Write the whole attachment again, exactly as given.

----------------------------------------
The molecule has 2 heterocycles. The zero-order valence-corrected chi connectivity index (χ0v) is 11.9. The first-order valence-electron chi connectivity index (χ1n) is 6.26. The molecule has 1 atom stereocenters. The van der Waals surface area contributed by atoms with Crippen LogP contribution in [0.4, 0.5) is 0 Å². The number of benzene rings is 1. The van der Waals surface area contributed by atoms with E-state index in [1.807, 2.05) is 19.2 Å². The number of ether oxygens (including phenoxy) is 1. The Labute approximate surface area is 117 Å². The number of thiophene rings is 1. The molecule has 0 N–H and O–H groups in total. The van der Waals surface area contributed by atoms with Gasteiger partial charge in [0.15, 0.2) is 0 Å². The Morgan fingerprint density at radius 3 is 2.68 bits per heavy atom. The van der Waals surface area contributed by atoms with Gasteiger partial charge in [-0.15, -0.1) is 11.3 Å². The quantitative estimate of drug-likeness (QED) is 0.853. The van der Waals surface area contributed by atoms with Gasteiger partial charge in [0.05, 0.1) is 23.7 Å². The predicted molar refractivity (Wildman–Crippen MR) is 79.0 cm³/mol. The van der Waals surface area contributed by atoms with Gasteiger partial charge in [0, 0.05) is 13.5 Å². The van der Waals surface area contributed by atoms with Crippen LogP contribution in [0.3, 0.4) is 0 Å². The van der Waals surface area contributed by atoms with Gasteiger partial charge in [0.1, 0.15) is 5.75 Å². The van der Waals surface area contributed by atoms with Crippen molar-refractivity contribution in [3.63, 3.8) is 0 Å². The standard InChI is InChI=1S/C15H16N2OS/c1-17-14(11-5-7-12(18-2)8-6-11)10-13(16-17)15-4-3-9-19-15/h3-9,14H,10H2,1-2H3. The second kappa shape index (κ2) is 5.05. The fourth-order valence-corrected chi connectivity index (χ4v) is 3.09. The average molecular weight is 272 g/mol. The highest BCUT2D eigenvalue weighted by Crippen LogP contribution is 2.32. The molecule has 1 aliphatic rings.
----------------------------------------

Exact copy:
The molecule has 2 heterocycles. The zero-order valence-corrected chi connectivity index (χ0v) is 11.9. The first-order valence-electron chi connectivity index (χ1n) is 6.26. The molecule has 1 atom stereocenters. The van der Waals surface area contributed by atoms with Crippen LogP contribution in [0.4, 0.5) is 0 Å². The number of benzene rings is 1. The van der Waals surface area contributed by atoms with E-state index in [1.807, 2.05) is 19.2 Å². The number of ether oxygens (including phenoxy) is 1. The Labute approximate surface area is 117 Å². The number of thiophene rings is 1. The molecule has 0 N–H and O–H groups in total. The van der Waals surface area contributed by atoms with Gasteiger partial charge in [0.15, 0.2) is 0 Å². The Morgan fingerprint density at radius 3 is 2.68 bits per heavy atom. The van der Waals surface area contributed by atoms with Gasteiger partial charge in [-0.15, -0.1) is 11.3 Å². The quantitative estimate of drug-likeness (QED) is 0.853. The van der Waals surface area contributed by atoms with Gasteiger partial charge in [0.05, 0.1) is 23.7 Å². The predicted molar refractivity (Wildman–Crippen MR) is 79.0 cm³/mol. The van der Waals surface area contributed by atoms with Gasteiger partial charge in [0, 0.05) is 13.5 Å². The van der Waals surface area contributed by atoms with Crippen LogP contribution in [0.3, 0.4) is 0 Å². The van der Waals surface area contributed by atoms with Gasteiger partial charge in [0.1, 0.15) is 5.75 Å². The van der Waals surface area contributed by atoms with Crippen molar-refractivity contribution in [3.63, 3.8) is 0 Å². The standard InChI is InChI=1S/C15H16N2OS/c1-17-14(11-5-7-12(18-2)8-6-11)10-13(16-17)15-4-3-9-19-15/h3-9,14H,10H2,1-2H3. The second kappa shape index (κ2) is 5.05. The fourth-order valence-corrected chi connectivity index (χ4v) is 3.09. The average molecular weight is 272 g/mol. The highest BCUT2D eigenvalue weighted by Crippen LogP contribution is 2.32. The molecule has 1 aliphatic rings.